• As the output gap has been negative for more than two years, the Bank should persistently continue with the current monetary easing, which supports an expansion in demand and sustained wage increases.
  • In order to achieve the price stability target while increasing the likelihood of wage inflation, it is appropriate for the Bank to continue with the current monetary easing.
  • The price stability target of 2 percent should be achieved in a sustainable and stable manner, and inflation targeting policy should be based on the inflation outlook. Therefore, it is appropriate to conduct the policy by looking not only at the actual rate of inflation but also at inflation expectations and the outlook based on these indicators.
  • Amid a situation where the wage growth rate has drawn public attention, it is necessary to accurately assess wage developments in conducting monetary policy.
  • In examining wage increases, which are necessary for achieving the price stability target, it is important to look at wage developments from multiple angles, including the overall trend in wages and how the distribution has been changing, using statistics and other sources.
  • Given that a rise in some determinants of underlying inflation, such as services prices, and CPI inflation exceeding 2 percent in a stable manner have not come in sight, it is natural to continue the current monetary easing.
  • Price increases have been seen recently, but they are expected to subside for a while next fiscal year. Thereafter, inflation is expected to exceed 1 percent toward the second half of the projection period as the economy continues to recover. Under these circumstances, it is necessary to persistently continue with the current monetary easing under the price stability target of 2 percent.
  • In the conduct of monetary policy, the Bank should strengthen its monetary easing stance with a view to improving the output gap and inflation expectations, and thereby achieve an economic recovery and the price stability target early.
  • The recent rise in inflation expectations with nominal interest rates remaining low has strengthened the effects of monetary easing through a decline in real interest rates, and this seems to have led to, for example, firms' increasingly active stance on business fixed investment. Meanwhile, the Bank needs to closely monitor the impact that the recent increase in its Japanese government bond (JGB) purchases to contain upward pressure on interest rates has on the functioning of the JGB market.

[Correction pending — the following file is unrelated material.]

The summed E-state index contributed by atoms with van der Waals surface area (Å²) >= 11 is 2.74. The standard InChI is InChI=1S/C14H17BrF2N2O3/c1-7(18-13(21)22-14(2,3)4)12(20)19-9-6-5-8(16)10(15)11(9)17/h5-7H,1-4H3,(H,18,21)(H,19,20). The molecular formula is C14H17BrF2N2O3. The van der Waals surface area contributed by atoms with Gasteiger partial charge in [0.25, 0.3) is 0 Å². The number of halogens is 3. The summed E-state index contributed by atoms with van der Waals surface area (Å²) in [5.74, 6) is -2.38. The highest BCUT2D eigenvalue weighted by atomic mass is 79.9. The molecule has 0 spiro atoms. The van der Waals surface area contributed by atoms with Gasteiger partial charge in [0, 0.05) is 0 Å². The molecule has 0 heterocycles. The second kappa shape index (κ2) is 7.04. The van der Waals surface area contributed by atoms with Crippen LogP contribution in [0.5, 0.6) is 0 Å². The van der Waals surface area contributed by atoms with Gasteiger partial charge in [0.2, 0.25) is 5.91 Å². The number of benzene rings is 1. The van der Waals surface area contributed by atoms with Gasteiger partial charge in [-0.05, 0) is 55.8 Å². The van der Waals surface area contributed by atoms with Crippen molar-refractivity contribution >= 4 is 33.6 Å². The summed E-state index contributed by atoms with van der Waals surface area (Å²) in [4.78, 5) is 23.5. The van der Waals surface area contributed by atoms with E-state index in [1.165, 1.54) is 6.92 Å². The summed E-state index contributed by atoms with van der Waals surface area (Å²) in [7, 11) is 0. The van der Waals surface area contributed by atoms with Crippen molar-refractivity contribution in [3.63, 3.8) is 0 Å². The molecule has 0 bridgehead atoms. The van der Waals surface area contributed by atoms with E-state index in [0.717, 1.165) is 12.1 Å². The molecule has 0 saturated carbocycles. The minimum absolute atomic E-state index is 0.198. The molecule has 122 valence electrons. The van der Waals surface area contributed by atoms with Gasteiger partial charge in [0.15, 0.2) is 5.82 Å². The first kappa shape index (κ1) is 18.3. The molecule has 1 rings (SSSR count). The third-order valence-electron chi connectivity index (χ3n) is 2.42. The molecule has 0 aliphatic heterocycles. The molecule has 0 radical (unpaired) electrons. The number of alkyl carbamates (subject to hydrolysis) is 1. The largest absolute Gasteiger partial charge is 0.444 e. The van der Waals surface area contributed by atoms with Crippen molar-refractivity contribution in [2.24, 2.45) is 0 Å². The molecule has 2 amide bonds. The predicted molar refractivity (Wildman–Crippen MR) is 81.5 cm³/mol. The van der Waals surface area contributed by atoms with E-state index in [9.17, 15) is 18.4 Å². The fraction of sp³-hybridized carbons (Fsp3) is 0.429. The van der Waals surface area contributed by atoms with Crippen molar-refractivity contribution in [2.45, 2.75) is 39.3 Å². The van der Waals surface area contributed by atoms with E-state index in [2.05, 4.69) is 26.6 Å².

• Japan's financial system has maintained stability on the whole. However, due attention continues to be warranted on the risk that the side effects of monetary easing will materialize at some point in the future and affect the financial system.
  • The Bank needs to provide information regarding the effects of monetary easing in an appropriate manner. Large-scale monetary easing has increased employment and raised real wages adjusted for working hours, and it also has improved non-wage benefits and increased real GDP growth per capita.
  • The Bank aims at achieving a virtuous cycle between wages and prices, which will lead to an improvement in people's living standards. There is still a long way to go to achieve the objective at this point and therefore it is necessary to support economic activity by continuing with monetary easing. It is crucial that the Bank clearly communicate this kind of basic thinking to the public.

3. Opinions from Government Representatives

Ministry of Finance

  • At the Group of Twenty (G20) meeting in July, participants discussed topics such as the situation where Russia's aggression against Ukraine has led to concerns about food and energy supplies and thereby added to rising inflation.
  • To counter rising prices, the government will take measures tailored to the situation in terms of both prices and economic conditions, including the use of reserve funds already set aside under the supplementary budget.
  • The government expects the Bank to conduct appropriate monetary policy toward achieving the price stability target in a sustainable and stable manner while taking the impact of the situation surrounding Ukraine and COVID-19 into account and cooperating with the government.

Cabinet Office

  • The government will steadily implement the package of economic measures compiled last year and the comprehensive emergency measures compiled this April. Under the Task Force on Prices, Wages, and Daily Living, it will work seamlessly to take swift and comprehensive measures, including the flexible use of reserve funds.
  • In a time of ongoing price increases, the government will press forward with comprehensive efforts so that the trend of wage hikes will become more reliable and continual.
  • The government expects the Bank to continue to conduct appropriate monetary policy based on due consideration of developments in economic activity and prices as well as financial conditions, while cooperating with the government.

  1. English translation prepared by the Bank's staff based on the Japanese original. Return to text
  2. "Summary of Opinions at the Monetary Policy Meeting" is made through the following process: (1) each Policy Board member and government representative makes a summary of opinions that she/he presented at the Monetary Policy Meeting (MPM) under a certain word limit and submits this to the Governor of the Bank of Japan, who serves as the chairman of the MPM, and (2) the chairman edits those opinions as his responsibility. Return to text